Great works take us beyond the plot, beyond the details of the story-line, and enable us to see the world created therein, in light of our own, and vice versa — therefore allowing us to grow in ways that we otherwise may not have. In seeing the strengths and weaknesses of the characters, we can better understand our own. In comprehending their needs at the time, we can reflect upon our own current ones — seeking to avoid the same traps and pitfalls they experienced and that continue into our day.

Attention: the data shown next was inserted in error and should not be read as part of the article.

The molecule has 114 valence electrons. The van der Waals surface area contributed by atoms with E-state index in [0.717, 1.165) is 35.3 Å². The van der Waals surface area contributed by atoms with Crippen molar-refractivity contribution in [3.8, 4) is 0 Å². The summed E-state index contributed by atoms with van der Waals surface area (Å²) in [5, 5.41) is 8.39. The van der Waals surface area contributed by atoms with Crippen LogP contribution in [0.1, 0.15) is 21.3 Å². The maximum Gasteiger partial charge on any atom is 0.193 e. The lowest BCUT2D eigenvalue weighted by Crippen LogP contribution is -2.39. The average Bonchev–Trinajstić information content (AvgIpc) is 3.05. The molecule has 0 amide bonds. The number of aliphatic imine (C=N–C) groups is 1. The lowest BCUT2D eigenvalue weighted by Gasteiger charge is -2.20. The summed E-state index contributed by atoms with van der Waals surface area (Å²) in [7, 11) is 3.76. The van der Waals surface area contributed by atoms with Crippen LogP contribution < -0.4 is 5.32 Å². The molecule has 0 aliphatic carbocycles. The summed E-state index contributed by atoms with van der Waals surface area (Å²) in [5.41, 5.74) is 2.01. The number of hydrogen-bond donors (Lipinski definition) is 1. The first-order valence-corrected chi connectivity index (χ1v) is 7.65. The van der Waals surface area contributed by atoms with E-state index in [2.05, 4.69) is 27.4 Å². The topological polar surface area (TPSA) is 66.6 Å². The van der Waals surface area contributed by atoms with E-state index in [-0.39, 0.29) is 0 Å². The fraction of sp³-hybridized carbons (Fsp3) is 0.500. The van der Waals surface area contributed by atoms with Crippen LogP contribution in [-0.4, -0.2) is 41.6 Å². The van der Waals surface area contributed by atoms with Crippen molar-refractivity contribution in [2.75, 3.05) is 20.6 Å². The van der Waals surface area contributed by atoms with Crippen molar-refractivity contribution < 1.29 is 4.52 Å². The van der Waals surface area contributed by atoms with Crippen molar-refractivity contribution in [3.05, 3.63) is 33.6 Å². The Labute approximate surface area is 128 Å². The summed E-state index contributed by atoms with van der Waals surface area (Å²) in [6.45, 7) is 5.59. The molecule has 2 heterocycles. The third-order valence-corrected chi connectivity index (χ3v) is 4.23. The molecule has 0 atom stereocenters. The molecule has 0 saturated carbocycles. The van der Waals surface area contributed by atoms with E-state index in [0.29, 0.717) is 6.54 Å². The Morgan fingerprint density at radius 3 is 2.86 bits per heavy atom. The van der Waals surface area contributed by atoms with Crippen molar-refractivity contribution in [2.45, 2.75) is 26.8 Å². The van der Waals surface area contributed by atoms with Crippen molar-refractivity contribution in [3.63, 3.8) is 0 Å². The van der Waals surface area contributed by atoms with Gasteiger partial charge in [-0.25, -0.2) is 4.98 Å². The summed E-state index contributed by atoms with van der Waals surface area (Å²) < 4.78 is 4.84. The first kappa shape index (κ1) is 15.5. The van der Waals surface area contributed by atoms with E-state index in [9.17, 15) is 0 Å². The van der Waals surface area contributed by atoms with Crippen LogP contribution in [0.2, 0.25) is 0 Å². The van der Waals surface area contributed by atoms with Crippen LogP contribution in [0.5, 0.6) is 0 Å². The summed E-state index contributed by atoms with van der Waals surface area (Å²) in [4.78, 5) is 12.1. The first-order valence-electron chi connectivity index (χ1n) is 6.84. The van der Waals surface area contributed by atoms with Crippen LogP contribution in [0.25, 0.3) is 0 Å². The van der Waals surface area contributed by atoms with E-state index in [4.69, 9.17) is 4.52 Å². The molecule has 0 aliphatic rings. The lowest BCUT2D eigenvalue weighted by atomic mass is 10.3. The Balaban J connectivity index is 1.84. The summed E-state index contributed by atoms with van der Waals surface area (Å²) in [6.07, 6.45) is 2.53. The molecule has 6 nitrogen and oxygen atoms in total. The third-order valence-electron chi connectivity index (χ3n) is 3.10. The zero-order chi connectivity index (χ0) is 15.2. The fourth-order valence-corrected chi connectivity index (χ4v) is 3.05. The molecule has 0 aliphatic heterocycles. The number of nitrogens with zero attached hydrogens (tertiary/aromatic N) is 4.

We can think of poor Jo, his abandonment, and his lack of medical care, which can prompt us to remember those who, even today, remain in such need. We can consider Ada, Esther, Caddy, and Mrs. Dedlok, as it relates to the various aspects and effects of feminine refinement and beauty (both outward and inward, all to one degree or another). We can think of John Jarndyce as an example of altruism, patience, forgiveness, and avuncular love. We can think of the superficiality and pretense of the elder Mr. Turveydrop; the neglectfulness and misguided escapism of Mrs. Jellyby; the animosity and avarice of the Smallweeds; the haughtiness and classism (born of ignorance as opposed to malevolence) of Mr. Dedlock; the humble nobility of Mr. Woodcourt; and so on. Upon such reflection, we can see our own shortcomings and strengths and maybe learn something about ourselves, and about our current society, that we otherwise would not have (which may, perhaps, facilitate within us a desire, an impetus, to effect the necessary changes in our lives… both within and without).